So, three attributes here: Appreciating feedback, making judgments, and managing emotions. And in my paper in 2021, I proposed an ecological model of student feedback literacy that not only comprises the kind of three attributes that I talked about, but also looking at the contextual and the individual learner dimensions. And I argue in this model that feedback literacy is an outcome based on the interactions between contexts where learners are situated in and the individual differences of learners.
I also would like to talk a little bit about teacher feedback literacy before I move into feedback literacy for academics, which is what we want to talk about today. So, in Carless and Winstone’s paper in 2020, they defined teacher feedback literacy as three attributes of teachers. Firstly, teachers’ capacity to design feedback, uptake opportunities, how teachers address the relationship aspect of feedback, how teachers reconcile personal, disciplinary, and institutional expectations on feedback practices.
So as you can see, so far, the literature on feedback literacy focuses on education, focuses on learning and teaching in higher education. The first paper that talked about feedback literacy in an academic context for academics, it’s a paper by Gravett and colleagues published in 2020, where they talked about feedback literacy for academics specifically, and, in particular, in relation to journal peer review as authors and peer reviewers.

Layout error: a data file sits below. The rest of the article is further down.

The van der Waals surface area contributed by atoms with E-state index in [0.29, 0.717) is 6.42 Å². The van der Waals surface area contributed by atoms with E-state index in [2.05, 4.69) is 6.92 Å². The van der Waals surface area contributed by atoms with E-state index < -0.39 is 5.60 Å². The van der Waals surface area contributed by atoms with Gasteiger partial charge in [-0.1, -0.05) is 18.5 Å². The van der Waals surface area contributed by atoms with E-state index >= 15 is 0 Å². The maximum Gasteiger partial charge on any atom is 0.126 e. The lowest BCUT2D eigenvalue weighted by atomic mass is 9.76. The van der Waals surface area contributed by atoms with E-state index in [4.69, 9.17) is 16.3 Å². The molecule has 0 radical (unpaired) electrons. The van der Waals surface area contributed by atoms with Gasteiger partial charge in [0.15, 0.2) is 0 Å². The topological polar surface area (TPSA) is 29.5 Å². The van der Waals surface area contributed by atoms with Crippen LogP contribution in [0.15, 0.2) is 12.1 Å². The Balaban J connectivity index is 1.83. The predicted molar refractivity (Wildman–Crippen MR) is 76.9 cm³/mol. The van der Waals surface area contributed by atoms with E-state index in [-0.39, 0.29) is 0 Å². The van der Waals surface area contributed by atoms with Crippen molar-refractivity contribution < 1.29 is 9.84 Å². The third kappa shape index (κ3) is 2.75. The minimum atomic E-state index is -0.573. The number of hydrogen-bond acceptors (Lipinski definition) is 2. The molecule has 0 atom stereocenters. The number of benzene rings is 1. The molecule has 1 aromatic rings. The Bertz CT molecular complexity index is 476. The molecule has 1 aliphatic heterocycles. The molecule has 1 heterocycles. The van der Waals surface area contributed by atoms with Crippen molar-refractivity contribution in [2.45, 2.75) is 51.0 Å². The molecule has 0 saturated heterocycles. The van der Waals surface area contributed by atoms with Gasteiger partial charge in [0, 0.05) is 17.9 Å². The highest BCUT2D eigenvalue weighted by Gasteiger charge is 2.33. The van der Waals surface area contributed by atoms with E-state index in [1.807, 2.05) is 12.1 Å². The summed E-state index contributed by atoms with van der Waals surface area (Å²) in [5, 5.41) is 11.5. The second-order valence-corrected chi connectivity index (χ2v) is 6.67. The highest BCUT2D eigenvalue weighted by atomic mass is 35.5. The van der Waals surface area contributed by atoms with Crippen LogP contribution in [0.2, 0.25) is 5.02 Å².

So in my paper, I picked up on that, you know, direction and argue that feedback literacy for journal peer review is essentially about two things. First, how peer reviewers can provide professional, constructive, and actionable feedback. And secondly, how authors can make the most out of the feedback they receive. So you see feedback literacy is not just for reviewers but also for authors.
Now let’s say I were to argue that the objective of peer review is primarily to evaluate the scientific quality of a manuscript, which is a task that already requires multiple skills that reviewers need to build and is quite effort-intensive and time-intensive. So, why do you believe that developing this specific competency—feedback literacy—why is it important and how can it help journal editors, reviewers, and authors and the research enterprise overall?
Let me just say this. I completely agree that one of the objectives and possibly the primary objective of journal peer review is to evaluate scientific contributions and methodological rigor of a manuscript. However, I think it’s important that we don’t forget about the formative nature of journal peer review. What I mean by formative is how peer reviewers’ feedback can be used to help authors to develop their manuscripts further.